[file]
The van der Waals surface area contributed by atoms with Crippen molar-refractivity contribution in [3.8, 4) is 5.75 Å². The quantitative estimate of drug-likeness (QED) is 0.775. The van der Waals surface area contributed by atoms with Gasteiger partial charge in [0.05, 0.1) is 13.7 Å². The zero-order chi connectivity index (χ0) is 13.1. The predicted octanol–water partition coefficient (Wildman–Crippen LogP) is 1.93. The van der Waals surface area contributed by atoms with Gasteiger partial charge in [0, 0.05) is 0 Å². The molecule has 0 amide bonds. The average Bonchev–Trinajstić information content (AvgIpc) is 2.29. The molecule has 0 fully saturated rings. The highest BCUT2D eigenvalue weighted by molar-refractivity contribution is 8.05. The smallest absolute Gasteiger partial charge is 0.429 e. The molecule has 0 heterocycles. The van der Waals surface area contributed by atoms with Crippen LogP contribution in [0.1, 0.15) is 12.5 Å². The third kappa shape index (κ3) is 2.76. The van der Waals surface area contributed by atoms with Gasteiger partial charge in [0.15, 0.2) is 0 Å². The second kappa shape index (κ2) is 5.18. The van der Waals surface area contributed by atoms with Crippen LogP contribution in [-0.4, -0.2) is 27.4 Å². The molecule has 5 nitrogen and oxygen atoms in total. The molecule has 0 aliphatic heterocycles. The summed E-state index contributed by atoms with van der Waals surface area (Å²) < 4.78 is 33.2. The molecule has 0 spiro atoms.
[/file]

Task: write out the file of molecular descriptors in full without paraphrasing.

The van der Waals surface area contributed by atoms with Crippen molar-refractivity contribution in [3.8, 4) is 5.75 Å². The quantitative estimate of drug-likeness (QED) is 0.775. The van der Waals surface area contributed by atoms with Gasteiger partial charge in [0.05, 0.1) is 13.7 Å². The zero-order chi connectivity index (χ0) is 13.1. The predicted octanol–water partition coefficient (Wildman–Crippen LogP) is 1.93. The van der Waals surface area contributed by atoms with Gasteiger partial charge in [0, 0.05) is 0 Å². The molecule has 0 amide bonds. The average Bonchev–Trinajstić information content (AvgIpc) is 2.29. The molecule has 0 fully saturated rings. The highest BCUT2D eigenvalue weighted by molar-refractivity contribution is 8.05. The smallest absolute Gasteiger partial charge is 0.429 e. The molecule has 0 heterocycles. The van der Waals surface area contributed by atoms with Crippen LogP contribution in [0.1, 0.15) is 12.5 Å². The third kappa shape index (κ3) is 2.76. The van der Waals surface area contributed by atoms with Gasteiger partial charge in [0.15, 0.2) is 0 Å². The second kappa shape index (κ2) is 5.18. The van der Waals surface area contributed by atoms with Crippen LogP contribution in [-0.4, -0.2) is 27.4 Å². The molecule has 5 nitrogen and oxygen atoms in total. The molecule has 0 aliphatic heterocycles. The summed E-state index contributed by atoms with van der Waals surface area (Å²) < 4.78 is 33.2. The molecule has 0 spiro atoms.